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Company History

Our core technology is a testament to the old adage that "necessity is the mother of invention."  In this case, the original need involved how best to monitor the physiological status of Air Force personnel during missions.


Significant clinical uses of sweat testing trace back to the 1950’s. Yet it is only now in the twenty-first century that we are witnessing rapid acceleration of sweat diagnostics for applications ranging from athletics to pediatrics to pharmaceutical monitoring.

Several years before the founding of our company, Dr. Jason Heikenfeld of the University of Cincinnati, and research colleagues at the Air Force Research Labs at Wright Patterson Air Force Base in Dayton, Ohio, launched an all-out-push to enable continuous monitoring of blood-based biomarkers in Air Force personnel for optimal mission performance and safety.  The goal was not to create something incremental, but rather to revolutionize biomarker collection and analysis.  A true leap forward would require the technology to be non-invasive and to allow sampling intervals as short as several minutes.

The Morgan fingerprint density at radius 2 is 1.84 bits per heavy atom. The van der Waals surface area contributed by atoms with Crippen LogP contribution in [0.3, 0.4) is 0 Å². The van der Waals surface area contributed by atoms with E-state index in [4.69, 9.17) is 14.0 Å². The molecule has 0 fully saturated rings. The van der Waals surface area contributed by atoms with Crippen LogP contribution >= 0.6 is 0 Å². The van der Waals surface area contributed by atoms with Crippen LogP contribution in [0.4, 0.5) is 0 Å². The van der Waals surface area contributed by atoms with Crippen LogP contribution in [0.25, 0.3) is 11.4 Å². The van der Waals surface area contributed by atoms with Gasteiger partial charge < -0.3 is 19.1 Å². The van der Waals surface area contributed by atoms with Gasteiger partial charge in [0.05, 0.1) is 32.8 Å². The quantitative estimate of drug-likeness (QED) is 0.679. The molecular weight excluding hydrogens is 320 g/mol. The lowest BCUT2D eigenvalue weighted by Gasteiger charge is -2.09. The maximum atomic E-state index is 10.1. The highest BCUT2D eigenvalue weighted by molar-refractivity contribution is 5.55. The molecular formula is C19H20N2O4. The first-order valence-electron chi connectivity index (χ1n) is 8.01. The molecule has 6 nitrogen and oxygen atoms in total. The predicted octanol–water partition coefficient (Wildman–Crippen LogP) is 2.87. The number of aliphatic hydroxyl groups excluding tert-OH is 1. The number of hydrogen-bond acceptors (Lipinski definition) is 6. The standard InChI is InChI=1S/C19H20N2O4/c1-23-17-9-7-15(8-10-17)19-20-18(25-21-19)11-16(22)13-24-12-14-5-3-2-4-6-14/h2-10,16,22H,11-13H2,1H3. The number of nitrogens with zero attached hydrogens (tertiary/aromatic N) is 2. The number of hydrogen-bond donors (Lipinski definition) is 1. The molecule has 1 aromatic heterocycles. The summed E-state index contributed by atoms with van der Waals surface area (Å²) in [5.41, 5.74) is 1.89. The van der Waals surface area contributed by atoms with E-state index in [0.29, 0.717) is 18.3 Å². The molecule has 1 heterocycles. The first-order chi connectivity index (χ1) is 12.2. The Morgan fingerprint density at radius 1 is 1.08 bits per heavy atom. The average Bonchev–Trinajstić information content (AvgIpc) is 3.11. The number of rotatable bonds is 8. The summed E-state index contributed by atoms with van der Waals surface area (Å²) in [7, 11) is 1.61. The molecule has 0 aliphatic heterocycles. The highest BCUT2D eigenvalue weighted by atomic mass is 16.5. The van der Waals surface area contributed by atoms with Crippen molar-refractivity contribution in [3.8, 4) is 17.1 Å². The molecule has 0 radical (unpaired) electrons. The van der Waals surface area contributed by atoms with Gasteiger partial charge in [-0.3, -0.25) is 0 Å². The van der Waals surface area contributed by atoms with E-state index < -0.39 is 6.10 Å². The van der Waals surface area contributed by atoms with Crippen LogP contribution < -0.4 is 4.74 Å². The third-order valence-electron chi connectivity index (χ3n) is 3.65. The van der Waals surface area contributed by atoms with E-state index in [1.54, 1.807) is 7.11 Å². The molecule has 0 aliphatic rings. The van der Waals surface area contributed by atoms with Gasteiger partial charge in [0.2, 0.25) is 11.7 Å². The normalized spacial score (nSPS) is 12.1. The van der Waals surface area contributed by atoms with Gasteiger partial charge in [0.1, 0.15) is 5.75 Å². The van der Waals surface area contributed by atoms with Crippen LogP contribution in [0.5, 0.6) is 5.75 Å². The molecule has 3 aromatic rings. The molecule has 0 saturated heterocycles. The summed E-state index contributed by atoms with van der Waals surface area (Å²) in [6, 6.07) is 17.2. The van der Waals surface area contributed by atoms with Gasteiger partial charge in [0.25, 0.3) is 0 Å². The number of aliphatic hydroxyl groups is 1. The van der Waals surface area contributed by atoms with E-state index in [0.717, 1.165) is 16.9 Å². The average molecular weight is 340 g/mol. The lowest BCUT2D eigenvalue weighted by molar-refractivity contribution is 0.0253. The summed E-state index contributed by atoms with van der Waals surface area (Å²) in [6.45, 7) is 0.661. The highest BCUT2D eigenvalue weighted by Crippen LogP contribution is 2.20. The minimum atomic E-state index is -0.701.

Sweat is the only biofluid that can satisfy these criteria.

The real innovation came in the approach.  Heikenfeld and his colleagues are engineers. They recognized that clinical (laboratory) techniques were impractical for use outside the lab and under the special activity requirements of Air Force personnel. The historical laboratory methods for the capture and analysis of sweat were actually less convenient than an invasive blood draw.  They quickly looked at eccrine sweat glands  as non-invasive microfluidic conduits for getting biomarkers from blood and interstitial fluid across tiny yet powerful electronic sensors.  

The result? Advanced electronic wearable technology which captures and senses sweat biomarkers the instant they emerge from sweat glands, capturing them with accuracy and consistency, and sensing them well before they start to degrade on the surface of the skin.  This was a game changer, as the quality of sweat sensing measurements became superior to historical clinical lab approaches.  Furthermore, although sweat sensing had arguably been the most inconvenient type of biofluid sampling, the new sweat sensing technology completely flipped the argument, making sweat sampling ergonomically superior to all other biofluids.  A true paradigm shift in non-invasive biomonitoring was born.